Evolution and Computational Generation of Highly Functionalized Nucleic Acid Polymers
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Chen, Jonathan Chris
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CitationChen, Jonathan Chris. 2021. Evolution and Computational Generation of Highly Functionalized Nucleic Acid Polymers. Doctoral dissertation, Harvard University Graduate School of Arts and Sciences.
AbstractIn vitro selection enables the identification of polymers with fundamental activities such as target binding and reaction catalysis. While in vitro selections can begin with combinatorial libraries approaching ~1015 distinct molecules, these initial libraries often lack sufficient chemical functionality to support high on-target activity. Here we describe a ligase-mediated DNA-templated polymerization system with access to 32 building blocks containing eight chemically-diverse side-chains on a DNA backbone. This sequence-defined synthetic polymer system, highly-functionalized nucleic acid polymers (HFNAPs), supports iterated rounds of in vitro selection against protein and small molecule targets, yielding binders for PCSK9, IL-6, and daunomycin, all with nanomolar KD’s. Using high-throughput sequencing (HTS) to gain a deeper understanding of in vitro selection progression, we demonstrate the effectiveness of re-selection and evolution, while improving selection stringency by biasing for slow-off rates.
HTS also enables us to examine the role individual side-chains play in binding interactions and translation efficiency. Our neutral selections elucidate translation biases from side-chain inclusion and ligase sequence-preferences. The structure-activity relationship studies reveal that specific side-chains are necessary for binding, and our parallel selections with seven genetic codes demonstrate the critical importance of non-polar side-chains.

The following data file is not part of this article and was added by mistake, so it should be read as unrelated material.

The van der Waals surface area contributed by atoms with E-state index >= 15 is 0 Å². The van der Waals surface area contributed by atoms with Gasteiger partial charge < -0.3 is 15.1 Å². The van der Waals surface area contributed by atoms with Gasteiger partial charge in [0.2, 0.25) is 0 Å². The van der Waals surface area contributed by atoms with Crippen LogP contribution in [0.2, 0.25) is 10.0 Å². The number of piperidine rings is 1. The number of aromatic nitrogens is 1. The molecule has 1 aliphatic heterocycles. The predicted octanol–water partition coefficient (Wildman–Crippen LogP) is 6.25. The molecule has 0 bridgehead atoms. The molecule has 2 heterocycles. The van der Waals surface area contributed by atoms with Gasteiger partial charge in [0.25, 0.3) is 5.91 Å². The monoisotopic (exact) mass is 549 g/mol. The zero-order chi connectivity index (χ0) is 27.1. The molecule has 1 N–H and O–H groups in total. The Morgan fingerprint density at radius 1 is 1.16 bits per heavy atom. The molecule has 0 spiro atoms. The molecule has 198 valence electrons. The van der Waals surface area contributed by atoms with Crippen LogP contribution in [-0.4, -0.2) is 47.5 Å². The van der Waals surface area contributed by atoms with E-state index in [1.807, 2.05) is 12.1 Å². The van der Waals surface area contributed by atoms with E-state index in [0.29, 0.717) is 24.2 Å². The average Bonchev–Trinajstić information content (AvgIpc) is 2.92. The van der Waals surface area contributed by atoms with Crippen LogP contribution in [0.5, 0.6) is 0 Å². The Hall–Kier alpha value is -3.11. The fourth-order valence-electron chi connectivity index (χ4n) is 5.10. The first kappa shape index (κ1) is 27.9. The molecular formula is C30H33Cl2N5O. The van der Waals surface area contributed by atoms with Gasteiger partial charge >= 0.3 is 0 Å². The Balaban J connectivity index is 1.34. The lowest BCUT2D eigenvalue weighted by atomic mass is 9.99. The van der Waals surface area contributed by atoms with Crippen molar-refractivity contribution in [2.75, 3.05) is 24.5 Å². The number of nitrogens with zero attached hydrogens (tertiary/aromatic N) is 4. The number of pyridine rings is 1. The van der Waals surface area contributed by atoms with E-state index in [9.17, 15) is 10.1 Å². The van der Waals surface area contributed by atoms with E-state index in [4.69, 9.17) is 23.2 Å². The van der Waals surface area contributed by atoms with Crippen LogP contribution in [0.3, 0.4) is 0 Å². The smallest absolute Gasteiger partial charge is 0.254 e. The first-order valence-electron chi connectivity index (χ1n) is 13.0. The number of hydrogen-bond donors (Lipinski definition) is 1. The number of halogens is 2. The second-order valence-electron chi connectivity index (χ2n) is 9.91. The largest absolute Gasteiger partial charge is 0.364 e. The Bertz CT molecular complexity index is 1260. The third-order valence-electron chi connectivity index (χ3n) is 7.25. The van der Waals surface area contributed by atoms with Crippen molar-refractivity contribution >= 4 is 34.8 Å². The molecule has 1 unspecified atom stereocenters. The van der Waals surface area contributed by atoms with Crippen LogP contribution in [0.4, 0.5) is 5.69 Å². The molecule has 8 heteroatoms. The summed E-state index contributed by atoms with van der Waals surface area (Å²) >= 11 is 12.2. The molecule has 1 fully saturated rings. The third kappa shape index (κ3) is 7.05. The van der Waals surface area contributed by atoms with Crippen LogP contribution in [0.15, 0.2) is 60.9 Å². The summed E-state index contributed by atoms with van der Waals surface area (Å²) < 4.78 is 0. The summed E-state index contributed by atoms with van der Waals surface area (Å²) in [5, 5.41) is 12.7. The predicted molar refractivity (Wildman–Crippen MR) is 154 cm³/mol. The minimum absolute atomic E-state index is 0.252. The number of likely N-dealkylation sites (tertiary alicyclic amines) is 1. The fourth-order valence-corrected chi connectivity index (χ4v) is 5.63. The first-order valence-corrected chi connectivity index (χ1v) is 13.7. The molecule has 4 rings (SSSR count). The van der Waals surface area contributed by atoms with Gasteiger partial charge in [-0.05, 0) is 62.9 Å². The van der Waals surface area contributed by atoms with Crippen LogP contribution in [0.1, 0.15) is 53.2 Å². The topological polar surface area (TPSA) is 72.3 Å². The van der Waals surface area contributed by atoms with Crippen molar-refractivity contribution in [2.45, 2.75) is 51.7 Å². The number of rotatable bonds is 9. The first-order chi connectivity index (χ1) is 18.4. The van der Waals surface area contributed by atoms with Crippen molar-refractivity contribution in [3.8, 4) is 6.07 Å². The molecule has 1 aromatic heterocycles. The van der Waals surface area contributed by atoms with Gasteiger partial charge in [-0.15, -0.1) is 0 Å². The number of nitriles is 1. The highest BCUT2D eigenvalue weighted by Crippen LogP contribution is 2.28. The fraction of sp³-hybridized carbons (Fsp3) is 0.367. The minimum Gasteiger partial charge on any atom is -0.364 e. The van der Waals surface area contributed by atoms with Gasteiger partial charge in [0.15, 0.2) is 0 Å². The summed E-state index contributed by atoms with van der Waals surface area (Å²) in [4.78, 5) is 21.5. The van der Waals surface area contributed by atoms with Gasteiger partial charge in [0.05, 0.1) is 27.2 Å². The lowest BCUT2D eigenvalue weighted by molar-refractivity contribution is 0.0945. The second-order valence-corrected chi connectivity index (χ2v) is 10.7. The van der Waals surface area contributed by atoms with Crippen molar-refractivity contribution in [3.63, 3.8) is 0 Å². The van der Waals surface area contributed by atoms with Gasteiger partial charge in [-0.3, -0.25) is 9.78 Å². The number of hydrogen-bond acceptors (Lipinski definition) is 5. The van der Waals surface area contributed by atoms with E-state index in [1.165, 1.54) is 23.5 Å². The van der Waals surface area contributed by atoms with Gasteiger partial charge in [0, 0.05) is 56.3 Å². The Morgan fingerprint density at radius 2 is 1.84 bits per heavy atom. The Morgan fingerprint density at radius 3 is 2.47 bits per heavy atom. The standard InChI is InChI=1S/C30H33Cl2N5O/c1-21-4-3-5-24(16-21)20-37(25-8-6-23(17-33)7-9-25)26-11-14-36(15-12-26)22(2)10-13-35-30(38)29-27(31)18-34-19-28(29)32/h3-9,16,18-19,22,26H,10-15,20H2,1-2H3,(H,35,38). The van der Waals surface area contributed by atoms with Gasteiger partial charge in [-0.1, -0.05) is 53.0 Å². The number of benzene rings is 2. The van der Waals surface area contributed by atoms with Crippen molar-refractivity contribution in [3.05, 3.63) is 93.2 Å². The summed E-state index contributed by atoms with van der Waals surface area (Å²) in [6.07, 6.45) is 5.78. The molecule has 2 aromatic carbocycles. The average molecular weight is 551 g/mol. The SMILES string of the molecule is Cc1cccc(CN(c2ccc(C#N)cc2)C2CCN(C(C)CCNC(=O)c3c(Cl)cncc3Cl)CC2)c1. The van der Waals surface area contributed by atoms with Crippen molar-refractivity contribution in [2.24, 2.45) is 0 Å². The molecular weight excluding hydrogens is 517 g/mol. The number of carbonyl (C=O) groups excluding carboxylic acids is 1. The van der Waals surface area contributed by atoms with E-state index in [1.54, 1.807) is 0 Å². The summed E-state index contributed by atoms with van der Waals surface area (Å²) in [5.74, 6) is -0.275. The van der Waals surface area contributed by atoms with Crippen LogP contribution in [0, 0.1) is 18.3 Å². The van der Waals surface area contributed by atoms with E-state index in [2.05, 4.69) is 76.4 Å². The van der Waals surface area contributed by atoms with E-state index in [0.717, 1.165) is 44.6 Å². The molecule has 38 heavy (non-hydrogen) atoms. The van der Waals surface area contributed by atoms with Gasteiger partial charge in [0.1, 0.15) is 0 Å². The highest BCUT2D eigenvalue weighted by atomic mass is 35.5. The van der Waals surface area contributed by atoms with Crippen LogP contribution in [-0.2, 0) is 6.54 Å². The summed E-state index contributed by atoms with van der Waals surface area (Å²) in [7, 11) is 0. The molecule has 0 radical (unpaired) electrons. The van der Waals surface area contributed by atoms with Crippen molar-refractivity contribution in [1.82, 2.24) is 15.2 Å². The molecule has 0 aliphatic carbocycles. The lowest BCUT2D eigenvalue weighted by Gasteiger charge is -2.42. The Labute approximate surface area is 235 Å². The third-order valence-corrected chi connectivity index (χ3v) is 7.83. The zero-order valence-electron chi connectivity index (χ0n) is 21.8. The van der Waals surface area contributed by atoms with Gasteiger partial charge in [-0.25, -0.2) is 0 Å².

Despite these successful selection campaigns, in vitro selections sample only a miniscule fraction of the total HFNAP sequence space. Selection-induced sequence convergence and limited sequencing depth further constrain our ability to explore and understand in vitro selection fitness landscapes. Therefore, we trained a conditional variational autoencoder (CVAE) machine learning model on in vitro selection data, to learn the relationship between sequence identity and binding affinity. Remarkably, the trained CVAE generated diverse and novel HFNAP sequences with binding affinities (KD=13-15 nM) similar to those of the most active HFNAPs from in vitro selection, even though the CVAE-generated polymers lack sequence similarity with experimentally identified sequences. Select CVAE-generated polymers have secondary structure conservation with in-vitro-selection-derived polymers, demonstrating the model’s ability to map the global fitness landscape for daunomycin binding. Coupling in vitro selection with a machine learning model that learned the fitness landscape of a binding task thus enabled direct generation of active variants, demonstrating a new approach to the discovery of highly active biopolymers.
Citable link to this pagehttps://nrs.harvard.edu/URN-3:HUL.INSTREPOS:37368339
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